Entry / Lobby
The Hayden Building defines the beginning of Richardson’s exploration of how Read More…
CUBE’s Hayden Building honored with Preservation Award by the Boston Preservation Alliance.
Our work has its critics, but helping to kill a beloved counterculture newspaper is a new one! The Boston Phoenix was a cultural institution. At least we still have those eye catching headlines in the Boston Herald left to entertain us – we loved the article title last month on our Hayden Building: “Hub Peep Show Palace Scrubs off Tawdry Past.” For the record we’ve actually embraced the full history of the building including 1965-1985. If you go by the LaGrange entry you’ll see an installation with some interesting film.
Our efforts helped stall the demolition process for Neutra’s Cyclorama in Gettysburg, but it seems that the battle… fb.me/zxnXam8V
In all of our projects, we seek out the inherent qualities of the project site and context and strive to enhance the awareness of those qualities through our architecture. When our projects involve an existing building, our approach is no different. Rather than beginning with land topography as we would with an empty site, we consider the existing building as another type of topography. For our conversion of H.H. Richardson’s Hayden Building in Boston’s Chinatown, we interpreted the building and studied its newly defined relationship with the urban context. We made use of multiple resources to better understand the historical context of the building. A thorough analysis of the Richardson archives at Harvard University provided an insightful view into the mind of the architect. Another invaluable resource was the Stonehurst Residence in Waltham, MA which is one of only a few remaining residential projects by Richardson. We also took advantage of many of the historical societies that offered information about the building, the City of Boston, and its neighborhoods.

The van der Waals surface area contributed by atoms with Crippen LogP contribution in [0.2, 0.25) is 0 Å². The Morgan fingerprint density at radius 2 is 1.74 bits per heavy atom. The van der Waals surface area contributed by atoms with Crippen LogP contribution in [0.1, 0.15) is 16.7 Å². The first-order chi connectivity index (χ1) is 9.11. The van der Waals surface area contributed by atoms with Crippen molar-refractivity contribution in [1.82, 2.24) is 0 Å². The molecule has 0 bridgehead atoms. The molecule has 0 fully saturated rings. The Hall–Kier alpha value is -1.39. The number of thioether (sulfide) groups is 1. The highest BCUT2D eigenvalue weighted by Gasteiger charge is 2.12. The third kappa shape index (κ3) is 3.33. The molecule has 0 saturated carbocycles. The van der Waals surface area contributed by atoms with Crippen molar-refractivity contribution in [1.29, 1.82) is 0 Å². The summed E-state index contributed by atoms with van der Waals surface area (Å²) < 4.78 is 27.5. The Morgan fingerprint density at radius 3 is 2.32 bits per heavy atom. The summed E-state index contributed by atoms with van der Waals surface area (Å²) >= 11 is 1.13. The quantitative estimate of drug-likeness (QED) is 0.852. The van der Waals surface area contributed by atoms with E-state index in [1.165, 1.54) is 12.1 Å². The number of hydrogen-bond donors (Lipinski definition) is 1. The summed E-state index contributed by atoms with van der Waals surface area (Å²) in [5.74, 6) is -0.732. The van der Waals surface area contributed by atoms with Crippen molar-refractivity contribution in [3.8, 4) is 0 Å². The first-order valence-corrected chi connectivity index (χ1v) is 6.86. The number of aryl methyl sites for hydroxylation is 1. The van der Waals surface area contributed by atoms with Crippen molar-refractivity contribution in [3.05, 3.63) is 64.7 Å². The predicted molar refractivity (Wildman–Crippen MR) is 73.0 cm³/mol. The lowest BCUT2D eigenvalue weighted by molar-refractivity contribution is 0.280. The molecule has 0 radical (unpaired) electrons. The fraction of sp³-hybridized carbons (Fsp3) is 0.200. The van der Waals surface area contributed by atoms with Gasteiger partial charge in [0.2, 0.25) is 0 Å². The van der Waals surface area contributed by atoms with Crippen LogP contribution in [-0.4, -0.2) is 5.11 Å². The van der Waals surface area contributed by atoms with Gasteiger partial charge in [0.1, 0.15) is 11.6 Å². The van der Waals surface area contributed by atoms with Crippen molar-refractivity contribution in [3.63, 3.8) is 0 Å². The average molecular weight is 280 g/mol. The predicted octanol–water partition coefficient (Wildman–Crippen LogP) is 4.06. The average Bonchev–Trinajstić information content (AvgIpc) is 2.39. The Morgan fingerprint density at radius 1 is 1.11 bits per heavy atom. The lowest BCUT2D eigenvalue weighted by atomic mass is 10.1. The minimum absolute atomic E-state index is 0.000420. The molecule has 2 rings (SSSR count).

The research not only uncovered a bit of the Hayden Building’s eclectic past, but it also revealed Richardson’s design tactics that would ultimately serve as a precedent for our work: The Activated Edge, Sequence of Thresholds, and the Horizontal Datum.